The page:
As previously identified, social capital theory suffers from much criticism for being poorly defined and conceptualized. This problem largely stems form the fact that social capital is multi-dimensional with each dimension contributing to the meaning of social capital although each alone is not able to capture fully the concept in its entirety (Hean et al. 2003). The main dimensions are commonly seen as:
- Trust (Coleman 1988; Collier 1998; Cox 1997; Kawachi et al. 1999a; Kilpatrick 2000; Leana and Van Buren III 1999; Lemmel 2001; Putnam 1993; Putnam et al. 1993; Snijders 1999; Welsh and Pringle 2001)
- Rules and norms governing social action (Coleman 1988; Collier 1998; Fukuyama 2001; Portes and Sensenbrenner 1993)
- Types of social interaction (Collier 1998; Snijders 1999)
- Network resources (ABS 2002; Kilpatrick 2000; Snijders 1999)
- Other network characteristics (Burt 1997; Hawe and Shielle 2000; Kilpatrick 2000; Putnam 1995) adapted from (Hean et al. 2003, p. 1062).
Other authors have identified different groups of dimensions, for example Liu and Besser (2003) identified four dimensions of social capital: informal social ties, formal social ties, trust, and norms of collective action. Narayan and Cassidy (2001) identify a range of dimensions illustrated in figure 5.
Piazza-Georgi (2002) posited that Woolcock (1998) was the first to attempt a dissection of the concept of social capital within a unified conceptual framework. She goes on to state that Woolcock does this by defining four dimensions of social capital, in two pairs of opposing concepts: embeddedness and autonomy, and the macro and the micro level (refer to figure 6).
Analysis by Onyx and Bullen (2001) suggested that there are eight distinct dimensions of social capital; many are related to each other. Uslaner and Dekker (2001) sum this discussion up by identifying that it is clear that the components of social capital need to be treated as multi-dimensional rather than one-dimensional.
Citing this article
This article is part of a thesis submitted to the University of Queensland, Australia. You should reference this work as:
Claridge, T., 2004. Social Capital and Natural Resource Management: An important role for social capital? Unpublished Thesis, University of Queensland, Brisbane, Australia.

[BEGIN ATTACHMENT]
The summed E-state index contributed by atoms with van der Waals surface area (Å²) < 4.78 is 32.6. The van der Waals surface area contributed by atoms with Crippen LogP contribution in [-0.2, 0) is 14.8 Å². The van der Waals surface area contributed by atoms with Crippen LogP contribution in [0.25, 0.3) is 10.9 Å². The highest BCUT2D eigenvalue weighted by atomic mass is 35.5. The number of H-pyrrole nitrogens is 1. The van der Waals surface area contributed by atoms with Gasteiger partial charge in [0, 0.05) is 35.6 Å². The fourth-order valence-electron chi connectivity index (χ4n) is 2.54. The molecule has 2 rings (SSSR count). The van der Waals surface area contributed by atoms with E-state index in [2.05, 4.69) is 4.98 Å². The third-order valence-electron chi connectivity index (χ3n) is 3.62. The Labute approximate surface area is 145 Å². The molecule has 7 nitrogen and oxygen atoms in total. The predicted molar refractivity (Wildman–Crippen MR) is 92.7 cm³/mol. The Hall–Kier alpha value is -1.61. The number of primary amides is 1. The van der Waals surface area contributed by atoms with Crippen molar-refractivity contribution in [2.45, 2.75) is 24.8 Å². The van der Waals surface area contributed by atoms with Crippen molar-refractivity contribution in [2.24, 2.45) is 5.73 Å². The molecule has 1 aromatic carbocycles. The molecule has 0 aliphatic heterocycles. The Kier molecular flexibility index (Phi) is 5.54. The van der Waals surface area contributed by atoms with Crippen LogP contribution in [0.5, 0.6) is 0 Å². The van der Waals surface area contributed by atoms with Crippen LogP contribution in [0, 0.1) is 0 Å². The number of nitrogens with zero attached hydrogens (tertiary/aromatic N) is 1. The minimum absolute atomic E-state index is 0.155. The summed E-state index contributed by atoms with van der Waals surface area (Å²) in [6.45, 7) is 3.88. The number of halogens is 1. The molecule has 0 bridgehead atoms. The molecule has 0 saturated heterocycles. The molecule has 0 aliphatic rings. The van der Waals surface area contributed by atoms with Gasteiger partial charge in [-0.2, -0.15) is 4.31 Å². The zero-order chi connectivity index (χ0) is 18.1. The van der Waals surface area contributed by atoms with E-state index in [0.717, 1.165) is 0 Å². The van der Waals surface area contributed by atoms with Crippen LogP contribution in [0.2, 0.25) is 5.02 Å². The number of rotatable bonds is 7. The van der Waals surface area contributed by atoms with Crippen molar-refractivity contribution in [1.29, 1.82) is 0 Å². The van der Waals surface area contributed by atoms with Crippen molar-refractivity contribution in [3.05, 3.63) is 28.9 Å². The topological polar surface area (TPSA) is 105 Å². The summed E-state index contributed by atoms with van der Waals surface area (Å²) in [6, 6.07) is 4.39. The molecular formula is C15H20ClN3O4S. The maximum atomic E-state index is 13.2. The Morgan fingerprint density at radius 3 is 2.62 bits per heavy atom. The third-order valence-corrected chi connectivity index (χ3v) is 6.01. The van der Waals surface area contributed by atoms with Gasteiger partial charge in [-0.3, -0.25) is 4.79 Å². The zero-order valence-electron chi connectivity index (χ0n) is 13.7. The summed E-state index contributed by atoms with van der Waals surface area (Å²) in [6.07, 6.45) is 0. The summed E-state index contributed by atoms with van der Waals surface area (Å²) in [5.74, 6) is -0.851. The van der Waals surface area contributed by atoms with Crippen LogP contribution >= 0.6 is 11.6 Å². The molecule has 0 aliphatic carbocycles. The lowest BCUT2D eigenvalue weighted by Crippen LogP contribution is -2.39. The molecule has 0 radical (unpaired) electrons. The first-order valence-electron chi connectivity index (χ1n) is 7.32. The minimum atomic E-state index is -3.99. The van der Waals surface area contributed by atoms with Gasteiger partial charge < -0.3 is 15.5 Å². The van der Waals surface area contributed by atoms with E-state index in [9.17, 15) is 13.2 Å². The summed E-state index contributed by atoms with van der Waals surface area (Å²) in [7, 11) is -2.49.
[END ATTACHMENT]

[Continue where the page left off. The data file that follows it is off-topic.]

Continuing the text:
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4 thoughts on “Dimensions of Social Capital Theory”
Really like how you have culminated the breadth of thinking around social capital into one area. I have many of the references you refer to and am pleased to see I wasn’t too far off from capturing the different perspectives. My only issue with the site is that figures and tables aren’t actually showing or their titles. Hopefully you can rectify this as I would love to visually see what you have referenced as well. Thanks,
Thank you Tristan for the help you’ve provide to so many of us who’ve tried to use the concept of social capital in an intellectually-responsible way. At this point in my career, many people utilize my work; so the errors and conceptual fuzziness that inhere in my published work can’t be reversely corrected. I can only hope that any future published work does a better job of using SC in a way that alerts the reader that the concept of SC demands more intellectual and theoretical integrity.
Good morning, i am from a tiny island called Trinidad and Tobago. A plural society in which social capital formation and maintenance differs based on differing ethnicities, cultures and classes. This results in clear differences among groups in approaches to finance, economics and wealth creation. has any consideration been given to building social capital developmental models which can work across cultures/ethnicities?
Most of the research on social capital tends to universalize across differences in society. Some approaches though are far more sensitive to context and can work across different cultures and ethnicities.